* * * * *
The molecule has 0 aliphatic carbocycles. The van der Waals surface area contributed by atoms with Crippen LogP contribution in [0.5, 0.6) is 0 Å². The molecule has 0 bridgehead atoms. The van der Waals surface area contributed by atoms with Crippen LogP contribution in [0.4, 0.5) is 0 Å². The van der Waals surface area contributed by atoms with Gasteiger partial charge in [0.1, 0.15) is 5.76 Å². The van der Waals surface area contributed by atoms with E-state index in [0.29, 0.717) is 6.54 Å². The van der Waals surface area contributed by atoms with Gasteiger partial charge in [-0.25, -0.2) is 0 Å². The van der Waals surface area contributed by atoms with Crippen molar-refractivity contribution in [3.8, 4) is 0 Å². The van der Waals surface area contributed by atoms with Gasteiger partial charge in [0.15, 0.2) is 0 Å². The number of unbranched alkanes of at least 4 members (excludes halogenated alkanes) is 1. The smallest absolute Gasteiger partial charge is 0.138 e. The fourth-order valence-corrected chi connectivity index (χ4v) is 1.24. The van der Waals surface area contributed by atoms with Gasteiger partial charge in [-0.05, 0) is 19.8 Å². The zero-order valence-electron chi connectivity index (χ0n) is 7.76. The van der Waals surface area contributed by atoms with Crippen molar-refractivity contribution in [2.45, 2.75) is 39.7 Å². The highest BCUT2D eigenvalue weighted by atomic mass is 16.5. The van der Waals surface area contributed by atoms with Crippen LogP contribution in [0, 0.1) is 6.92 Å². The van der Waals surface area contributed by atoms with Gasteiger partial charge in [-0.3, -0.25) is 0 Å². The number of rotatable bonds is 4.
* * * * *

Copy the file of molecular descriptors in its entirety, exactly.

The molecule has 0 aliphatic carbocycles. The van der Waals surface area contributed by atoms with Crippen LogP contribution in [0.5, 0.6) is 0 Å². The molecule has 0 bridgehead atoms. The van der Waals surface area contributed by atoms with Crippen LogP contribution in [0.4, 0.5) is 0 Å². The van der Waals surface area contributed by atoms with Gasteiger partial charge in [0.1, 0.15) is 5.76 Å². The van der Waals surface area contributed by atoms with E-state index in [0.29, 0.717) is 6.54 Å². The van der Waals surface area contributed by atoms with Gasteiger partial charge in [-0.25, -0.2) is 0 Å². The van der Waals surface area contributed by atoms with Crippen molar-refractivity contribution in [3.8, 4) is 0 Å². The van der Waals surface area contributed by atoms with Gasteiger partial charge in [0.15, 0.2) is 0 Å². The number of unbranched alkanes of at least 4 members (excludes halogenated alkanes) is 1. The smallest absolute Gasteiger partial charge is 0.138 e. The fourth-order valence-corrected chi connectivity index (χ4v) is 1.24. The van der Waals surface area contributed by atoms with Gasteiger partial charge in [-0.05, 0) is 19.8 Å². The zero-order valence-electron chi connectivity index (χ0n) is 7.76. The van der Waals surface area contributed by atoms with Crippen molar-refractivity contribution in [2.45, 2.75) is 39.7 Å². The highest BCUT2D eigenvalue weighted by atomic mass is 16.5. The van der Waals surface area contributed by atoms with Crippen LogP contribution in [0, 0.1) is 6.92 Å². The van der Waals surface area contributed by atoms with Gasteiger partial charge in [-0.3, -0.25) is 0 Å². The number of rotatable bonds is 4.